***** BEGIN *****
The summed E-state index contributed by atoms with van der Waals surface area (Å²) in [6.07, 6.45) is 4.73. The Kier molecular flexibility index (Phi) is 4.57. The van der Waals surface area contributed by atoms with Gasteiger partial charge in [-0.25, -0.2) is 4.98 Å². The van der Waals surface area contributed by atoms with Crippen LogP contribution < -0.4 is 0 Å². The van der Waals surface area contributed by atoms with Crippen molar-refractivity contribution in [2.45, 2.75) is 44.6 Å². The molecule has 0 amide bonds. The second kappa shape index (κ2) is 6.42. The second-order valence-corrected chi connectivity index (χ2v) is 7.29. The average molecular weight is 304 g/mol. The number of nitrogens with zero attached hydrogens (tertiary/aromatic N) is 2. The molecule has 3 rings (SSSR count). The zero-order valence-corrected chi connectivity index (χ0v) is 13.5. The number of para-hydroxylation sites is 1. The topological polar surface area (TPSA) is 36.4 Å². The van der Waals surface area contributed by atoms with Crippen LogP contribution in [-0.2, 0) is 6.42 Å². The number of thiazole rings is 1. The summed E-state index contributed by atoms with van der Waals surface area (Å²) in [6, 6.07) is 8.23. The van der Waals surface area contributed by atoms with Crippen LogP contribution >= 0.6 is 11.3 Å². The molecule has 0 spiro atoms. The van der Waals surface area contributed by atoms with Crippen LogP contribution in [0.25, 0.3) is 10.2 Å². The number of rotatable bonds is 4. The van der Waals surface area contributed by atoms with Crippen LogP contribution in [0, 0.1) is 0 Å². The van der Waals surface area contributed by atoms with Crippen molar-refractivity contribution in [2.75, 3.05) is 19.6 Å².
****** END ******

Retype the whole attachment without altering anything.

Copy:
The summed E-state index contributed by atoms with van der Waals surface area (Å²) in [6.07, 6.45) is 4.73. The Kier molecular flexibility index (Phi) is 4.57. The van der Waals surface area contributed by atoms with Gasteiger partial charge in [-0.25, -0.2) is 4.98 Å². The van der Waals surface area contributed by atoms with Crippen LogP contribution < -0.4 is 0 Å². The van der Waals surface area contributed by atoms with Crippen molar-refractivity contribution in [2.45, 2.75) is 44.6 Å². The molecule has 0 amide bonds. The second kappa shape index (κ2) is 6.42. The second-order valence-corrected chi connectivity index (χ2v) is 7.29. The average molecular weight is 304 g/mol. The number of nitrogens with zero attached hydrogens (tertiary/aromatic N) is 2. The molecule has 3 rings (SSSR count). The zero-order valence-corrected chi connectivity index (χ0v) is 13.5. The number of para-hydroxylation sites is 1. The topological polar surface area (TPSA) is 36.4 Å². The van der Waals surface area contributed by atoms with Crippen LogP contribution in [-0.2, 0) is 6.42 Å². The number of thiazole rings is 1. The summed E-state index contributed by atoms with van der Waals surface area (Å²) in [6, 6.07) is 8.23. The van der Waals surface area contributed by atoms with Crippen LogP contribution >= 0.6 is 11.3 Å². The molecule has 0 spiro atoms. The van der Waals surface area contributed by atoms with Crippen LogP contribution in [0.25, 0.3) is 10.2 Å². The number of rotatable bonds is 4. The van der Waals surface area contributed by atoms with Crippen LogP contribution in [0, 0.1) is 0 Å². The van der Waals surface area contributed by atoms with Crippen molar-refractivity contribution in [2.75, 3.05) is 19.6 Å².